If the same disk image is delivered to the standby server, the flow proceeds from Step 1805 to Step 1807. If a disk image for the same service or one formed on the common basis is delivered to the standby server, the flow proceeds to Step 1803. Then the program collects information concerning necessary settings of unique information and necessary P.P.s, and the flow proceeds from Step 1805 to Step 1806. And now, the details about the judgment at Step 1805 will be described later with reference to FIG. 18B.

In the case other than above mentioned two cases, redelivery or additional installation of P.P.s and the settings of unique information are needed. The program refers to the coincidence conditions in the column 908. In addition, as to standby servers, the program refers to Server ID (the column 901). According to the selected coincidence condition, necessary information is collected at the next step.

At Step 1802, the program refers to Information Table concerning Hardware included by Disk Image 323 (See FIG. 8). The program refers to Information Table concerning Hardware included by Disk Image of the failed active server 102, such as CPU architectures (the column 802), the numbers of HBAs (the column 804), and storage capacities (the column 808), and then refers to hardware information about standby servers. If it is all right that a standby server can provide the specified service regardless of the CPU architecture mounted on the standby server, the CPU architectures (the column 802) of the failed active server and the standby server need not to be the same. If the operation policy is to use the same disk images or to use the same CPU architectures as a result of attaching a high value to the operation performance, the program reports that there is no standby server with the desired CPU architecture and then the program ends the whole process. As to the numbers of HBAs (the column 804), the number of the NICs (the column 808) and the storage capacities (the column 611), there is no problem if the number of HBAs, the number of NICs and the storage capacity of the standby server 103 are larger than those of the active server 102. Although the step where the above mentioned judgment is made is Step 1805, it is necessary for the program to refer to the hardware information of the standby server 103 as the needed information with reference to Management Table of Server Hardware Information 321 (See FIG. 6) at Step 1803.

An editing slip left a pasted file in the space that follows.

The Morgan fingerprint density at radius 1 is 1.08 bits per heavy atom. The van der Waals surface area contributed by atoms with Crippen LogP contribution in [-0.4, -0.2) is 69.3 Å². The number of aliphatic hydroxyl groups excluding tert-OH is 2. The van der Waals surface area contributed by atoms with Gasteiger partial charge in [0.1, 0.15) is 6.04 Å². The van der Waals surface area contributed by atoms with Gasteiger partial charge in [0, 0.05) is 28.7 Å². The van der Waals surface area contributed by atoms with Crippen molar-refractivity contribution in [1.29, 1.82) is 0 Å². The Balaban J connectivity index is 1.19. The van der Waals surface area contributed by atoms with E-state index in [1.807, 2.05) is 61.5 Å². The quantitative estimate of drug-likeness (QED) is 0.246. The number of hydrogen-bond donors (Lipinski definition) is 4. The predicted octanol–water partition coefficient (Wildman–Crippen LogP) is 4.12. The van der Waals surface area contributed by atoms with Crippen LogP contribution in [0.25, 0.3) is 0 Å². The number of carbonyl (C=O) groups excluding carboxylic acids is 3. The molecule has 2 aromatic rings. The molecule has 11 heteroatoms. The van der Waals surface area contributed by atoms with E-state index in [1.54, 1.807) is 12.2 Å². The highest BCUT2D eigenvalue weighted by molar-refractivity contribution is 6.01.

If it is all right that the service levels of both servers are the same although the CPU architectures of both servers are not the same, the program designates the suited coincidence range (the column 908) in Management Table of Service Provision Server 324 (See FIG. 9). In this case, after referring to the host names (the column 705), the IP information (the column 707), the P.P. unique settings (the column 709) that are listed in Table concerning Software stored in Disk Image 322 (See FIG. 7), the program resets the suited settings to the standby server 103. This resetting is performed at Step 1806.

At Step 1804, the program refers to Table concerning Software stored in Disk Image 322 (See FIG. 7), and refers the software information that the failed active server 102 holds. If the disk image delivered to the standby server 103 coincides with that of the failed active server in terms of the service level, the program refers to the host name (the column), the OS password (the column 706), the IP information (the column 707), and the P.P. unique information (the column 709), and performs the resetting at Step 1802. If the disk image coincides with that of the failed active server in terms of common basis level, it is necessary to set the P.P. unique information (the column 709) after performing the above mentioned resetting and installing necessary P.P.s. When the setup of the standby server 103 is completed so that it can take over the service of the failed active server 102, the flow proceeds to Step 1807.

At Step 1807, the program turns on the power supply to the standby server, and the flow proceeds to Step 1808. At Step 1808, the program refers to Table concerning Service Priority 326 (See FIG. 13).

At Step 1809, the program judges whether the status where the services with high priorities have been delivered to standby servers is maintained or not. If the answer is yes, the flow proceeds to Step 1813, and if the answer is no, the flow proceeds to Step 1810.

At Step 1810, Delivery Execution Program 313 is run, and the standby server 103 is reconfigured by performing the necessary redelivery or resetting.

At Step 1811, the power supply to the reconfigured standby server 103 is turned on. At Step 1812, Test Execution Program 314 is run, and whether the delivery or setting is correctly performed or not is judged by checking the contents of the setting and the operation. If they have been correctly performed, the flow proceeds to Step 1813. If they have not been correctly performed, the flow goes back to Step 1810, and the redelivery or resetting is performed depending on their erroneous states.

At Step 1813, Table concerning Service Priority 326 is updated, and the process ends.

The selection methods of disk images to be delivered in advance will be described in detail below. These are as follows:

    • Disk images of services with higher priorities are delivered in advance according to the priorities set for services by an administrator.
    • Disk images of services that have high possibilities of failure are delivered in advance in consideration of the operation records.
    • Disk images of services that are working in servers that have hardware features (such as architectures, parts, and venders) with high possibilities of failure are delivered in advance in consideration of the operation records.